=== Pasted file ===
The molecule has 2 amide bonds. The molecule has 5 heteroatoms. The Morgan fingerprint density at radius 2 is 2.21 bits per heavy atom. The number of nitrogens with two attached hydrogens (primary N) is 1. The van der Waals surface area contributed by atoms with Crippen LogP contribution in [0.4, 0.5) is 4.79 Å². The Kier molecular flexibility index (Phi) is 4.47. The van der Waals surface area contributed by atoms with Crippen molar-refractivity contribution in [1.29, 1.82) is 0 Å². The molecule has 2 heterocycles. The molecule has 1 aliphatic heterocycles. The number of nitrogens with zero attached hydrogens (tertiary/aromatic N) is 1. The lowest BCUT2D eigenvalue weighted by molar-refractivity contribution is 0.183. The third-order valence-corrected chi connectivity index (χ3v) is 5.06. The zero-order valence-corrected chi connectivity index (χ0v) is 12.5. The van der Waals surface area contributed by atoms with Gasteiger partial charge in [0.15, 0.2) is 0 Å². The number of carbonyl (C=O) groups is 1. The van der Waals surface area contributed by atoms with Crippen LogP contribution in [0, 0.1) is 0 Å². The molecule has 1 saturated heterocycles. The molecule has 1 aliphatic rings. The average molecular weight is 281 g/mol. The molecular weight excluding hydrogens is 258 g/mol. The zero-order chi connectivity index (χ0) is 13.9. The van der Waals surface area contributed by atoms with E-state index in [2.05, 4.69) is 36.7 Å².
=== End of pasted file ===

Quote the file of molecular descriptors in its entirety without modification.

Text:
The molecule has 2 amide bonds. The molecule has 5 heteroatoms. The Morgan fingerprint density at radius 2 is 2.21 bits per heavy atom. The number of nitrogens with two attached hydrogens (primary N) is 1. The van der Waals surface area contributed by atoms with Crippen LogP contribution in [0.4, 0.5) is 4.79 Å². The Kier molecular flexibility index (Phi) is 4.47. The van der Waals surface area contributed by atoms with Crippen molar-refractivity contribution in [1.29, 1.82) is 0 Å². The molecule has 2 heterocycles. The molecule has 1 aliphatic heterocycles. The number of nitrogens with zero attached hydrogens (tertiary/aromatic N) is 1. The lowest BCUT2D eigenvalue weighted by molar-refractivity contribution is 0.183. The third-order valence-corrected chi connectivity index (χ3v) is 5.06. The zero-order valence-corrected chi connectivity index (χ0v) is 12.5. The van der Waals surface area contributed by atoms with Gasteiger partial charge in [0.15, 0.2) is 0 Å². The number of carbonyl (C=O) groups is 1. The van der Waals surface area contributed by atoms with Crippen LogP contribution in [0, 0.1) is 0 Å². The molecule has 1 saturated heterocycles. The molecule has 1 aliphatic rings. The average molecular weight is 281 g/mol. The molecular weight excluding hydrogens is 258 g/mol. The zero-order chi connectivity index (χ0) is 13.9. The van der Waals surface area contributed by atoms with E-state index in [2.05, 4.69) is 36.7 Å².